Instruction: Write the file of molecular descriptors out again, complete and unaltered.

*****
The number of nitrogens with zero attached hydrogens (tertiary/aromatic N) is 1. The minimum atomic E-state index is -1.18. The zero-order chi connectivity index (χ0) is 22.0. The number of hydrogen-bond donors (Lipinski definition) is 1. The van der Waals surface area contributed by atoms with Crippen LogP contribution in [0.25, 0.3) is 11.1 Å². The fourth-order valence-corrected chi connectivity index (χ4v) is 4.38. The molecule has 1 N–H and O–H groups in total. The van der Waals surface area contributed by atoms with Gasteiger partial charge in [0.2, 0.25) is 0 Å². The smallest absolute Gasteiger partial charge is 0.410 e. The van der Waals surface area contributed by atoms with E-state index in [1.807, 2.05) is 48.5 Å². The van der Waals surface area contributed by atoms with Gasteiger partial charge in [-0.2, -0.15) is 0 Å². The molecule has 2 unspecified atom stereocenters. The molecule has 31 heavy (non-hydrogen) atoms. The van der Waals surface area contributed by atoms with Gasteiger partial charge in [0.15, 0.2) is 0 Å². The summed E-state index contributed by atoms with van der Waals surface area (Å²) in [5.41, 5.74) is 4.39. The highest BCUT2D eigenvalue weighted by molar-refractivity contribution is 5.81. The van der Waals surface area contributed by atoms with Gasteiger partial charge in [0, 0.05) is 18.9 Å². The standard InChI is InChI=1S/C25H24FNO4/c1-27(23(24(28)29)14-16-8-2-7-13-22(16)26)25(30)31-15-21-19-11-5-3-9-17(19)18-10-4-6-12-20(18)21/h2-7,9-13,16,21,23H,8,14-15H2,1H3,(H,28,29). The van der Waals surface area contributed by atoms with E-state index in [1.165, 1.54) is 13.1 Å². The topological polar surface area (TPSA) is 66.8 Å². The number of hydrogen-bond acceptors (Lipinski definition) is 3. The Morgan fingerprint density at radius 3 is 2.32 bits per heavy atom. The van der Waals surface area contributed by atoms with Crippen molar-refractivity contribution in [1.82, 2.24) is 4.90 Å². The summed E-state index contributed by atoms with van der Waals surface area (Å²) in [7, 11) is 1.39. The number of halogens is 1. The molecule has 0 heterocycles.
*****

The number of nitrogens with zero attached hydrogens (tertiary/aromatic N) is 1. The minimum atomic E-state index is -1.18. The zero-order chi connectivity index (χ0) is 22.0. The number of hydrogen-bond donors (Lipinski definition) is 1. The van der Waals surface area contributed by atoms with Crippen LogP contribution in [0.25, 0.3) is 11.1 Å². The fourth-order valence-corrected chi connectivity index (χ4v) is 4.38. The molecule has 1 N–H and O–H groups in total. The van der Waals surface area contributed by atoms with Gasteiger partial charge in [0.2, 0.25) is 0 Å². The smallest absolute Gasteiger partial charge is 0.410 e. The van der Waals surface area contributed by atoms with E-state index in [1.807, 2.05) is 48.5 Å². The van der Waals surface area contributed by atoms with Gasteiger partial charge in [-0.2, -0.15) is 0 Å². The molecule has 2 unspecified atom stereocenters. The molecule has 31 heavy (non-hydrogen) atoms. The van der Waals surface area contributed by atoms with Gasteiger partial charge in [0.15, 0.2) is 0 Å². The summed E-state index contributed by atoms with van der Waals surface area (Å²) in [5.41, 5.74) is 4.39. The highest BCUT2D eigenvalue weighted by molar-refractivity contribution is 5.81. The van der Waals surface area contributed by atoms with Gasteiger partial charge in [0, 0.05) is 18.9 Å². The standard InChI is InChI=1S/C25H24FNO4/c1-27(23(24(28)29)14-16-8-2-7-13-22(16)26)25(30)31-15-21-19-11-5-3-9-17(19)18-10-4-6-12-20(18)21/h2-7,9-13,16,21,23H,8,14-15H2,1H3,(H,28,29). The van der Waals surface area contributed by atoms with E-state index in [1.165, 1.54) is 13.1 Å². The topological polar surface area (TPSA) is 66.8 Å². The number of hydrogen-bond acceptors (Lipinski definition) is 3. The Morgan fingerprint density at radius 3 is 2.32 bits per heavy atom. The van der Waals surface area contributed by atoms with Crippen molar-refractivity contribution in [1.82, 2.24) is 4.90 Å². The summed E-state index contributed by atoms with van der Waals surface area (Å²) in [7, 11) is 1.39. The number of halogens is 1. The molecule has 0 heterocycles.